(ORDO NEWS) — As American scientists have shown, the belief that a person works with his strengths significantly affects the success of mood regulation.
In psychology, there are several approaches to how you can try to improve a bad mood and cope with unpleasant emotions. These include cognitive techniques and mindfulness meditation techniques. However, only some of them have received scientific confirmation of their effectiveness.
Scientists from Ohio University conducted an experiment to make sure which of these methods are the most effective. The results of the study are published in the Journal of Clinical Psychology .
The participants were 616 students who were introduced to two main approaches – cognitive techniques and mindfulness meditation – for mood regulation. Using a cognitive approach involved identifying and reassessing negative thoughts and beliefs.
Mindfulness meditation was defined as becoming aware of and accepting your thoughts and feelings without trying to change them. All participants were presented with a hypothetical situation in which they could apply their skills: they were asked to imagine that a friend did not invite them to a holiday they would like to attend.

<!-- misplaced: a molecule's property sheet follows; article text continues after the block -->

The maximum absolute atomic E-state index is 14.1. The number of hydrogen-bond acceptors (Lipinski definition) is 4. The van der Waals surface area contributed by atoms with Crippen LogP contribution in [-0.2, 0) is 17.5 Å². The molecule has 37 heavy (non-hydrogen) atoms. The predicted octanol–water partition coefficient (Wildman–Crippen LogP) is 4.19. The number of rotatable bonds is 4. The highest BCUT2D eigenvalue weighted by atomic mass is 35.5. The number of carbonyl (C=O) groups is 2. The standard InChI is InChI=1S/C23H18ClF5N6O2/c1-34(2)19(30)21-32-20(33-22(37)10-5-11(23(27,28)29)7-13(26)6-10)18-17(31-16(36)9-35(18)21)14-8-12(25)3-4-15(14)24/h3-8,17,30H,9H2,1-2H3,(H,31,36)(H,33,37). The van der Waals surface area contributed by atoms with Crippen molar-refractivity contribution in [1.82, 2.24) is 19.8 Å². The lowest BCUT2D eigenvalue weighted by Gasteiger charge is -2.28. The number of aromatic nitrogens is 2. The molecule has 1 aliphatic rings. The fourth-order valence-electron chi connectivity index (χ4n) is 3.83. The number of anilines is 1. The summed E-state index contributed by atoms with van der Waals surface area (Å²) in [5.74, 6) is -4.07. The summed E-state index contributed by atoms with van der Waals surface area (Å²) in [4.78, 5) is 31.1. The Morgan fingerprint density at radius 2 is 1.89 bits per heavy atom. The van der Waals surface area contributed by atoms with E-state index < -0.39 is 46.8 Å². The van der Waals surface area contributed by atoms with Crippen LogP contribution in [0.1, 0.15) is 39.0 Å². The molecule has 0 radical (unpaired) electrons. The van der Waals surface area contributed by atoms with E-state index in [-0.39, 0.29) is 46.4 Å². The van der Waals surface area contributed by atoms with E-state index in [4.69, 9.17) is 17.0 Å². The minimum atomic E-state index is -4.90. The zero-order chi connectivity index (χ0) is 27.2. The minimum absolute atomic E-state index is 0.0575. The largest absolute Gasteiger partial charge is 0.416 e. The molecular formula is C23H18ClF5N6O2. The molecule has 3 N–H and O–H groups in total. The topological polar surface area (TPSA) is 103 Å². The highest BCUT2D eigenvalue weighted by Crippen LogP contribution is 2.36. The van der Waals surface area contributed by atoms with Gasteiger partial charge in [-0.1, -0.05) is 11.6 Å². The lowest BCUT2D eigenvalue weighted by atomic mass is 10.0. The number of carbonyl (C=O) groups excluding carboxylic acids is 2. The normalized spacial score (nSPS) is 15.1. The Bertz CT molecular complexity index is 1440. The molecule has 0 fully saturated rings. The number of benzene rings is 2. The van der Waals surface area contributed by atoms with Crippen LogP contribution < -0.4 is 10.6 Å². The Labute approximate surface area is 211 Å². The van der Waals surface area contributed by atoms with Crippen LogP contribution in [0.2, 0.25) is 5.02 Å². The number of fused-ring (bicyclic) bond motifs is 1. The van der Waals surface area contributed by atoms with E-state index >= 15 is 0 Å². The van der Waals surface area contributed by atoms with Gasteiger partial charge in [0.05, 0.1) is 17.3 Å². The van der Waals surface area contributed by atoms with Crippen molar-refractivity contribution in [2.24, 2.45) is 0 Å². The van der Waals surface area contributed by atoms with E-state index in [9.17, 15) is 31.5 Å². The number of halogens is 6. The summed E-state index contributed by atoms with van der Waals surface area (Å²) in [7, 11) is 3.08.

After evaluating how the subjects were coping with this “problem,” the scientists told each (randomly selected) that one of their two mood regulation skills was well developed and the other was weak.
In the main part of the task, the volunteers had to imagine that a loved one was dying, and additionally listened to Prokofiev’s cantata “Alexander Nevsky”, which aggravated the sad atmosphere. As expected, this led to a significant deterioration in the mood of all participants in the experiment.
The speed of improvement in mood, as it turned out, did not depend on which method was used – a cognitive technique or mindfulness meditation. What mattered, however, was whether the volunteers were told that in their particular case it was a well-developed skill. This helped them think that they were working to their strengths and not their weaknesses.
Why are the findings of the new study important? Over the years, psychotherapists have sought to correct what has been troubling their clients. In recent years, the approach of focusing on the patient’s strengths and using them to help cope with problems has become more common. But for researchers it remained a mystery how focusing on strengths helps.
Presumably, if there is such initial encouragement early on—that people are really good at a particular strategy—you can instill in them more confidence and persistence in using that skill and end up with better results.
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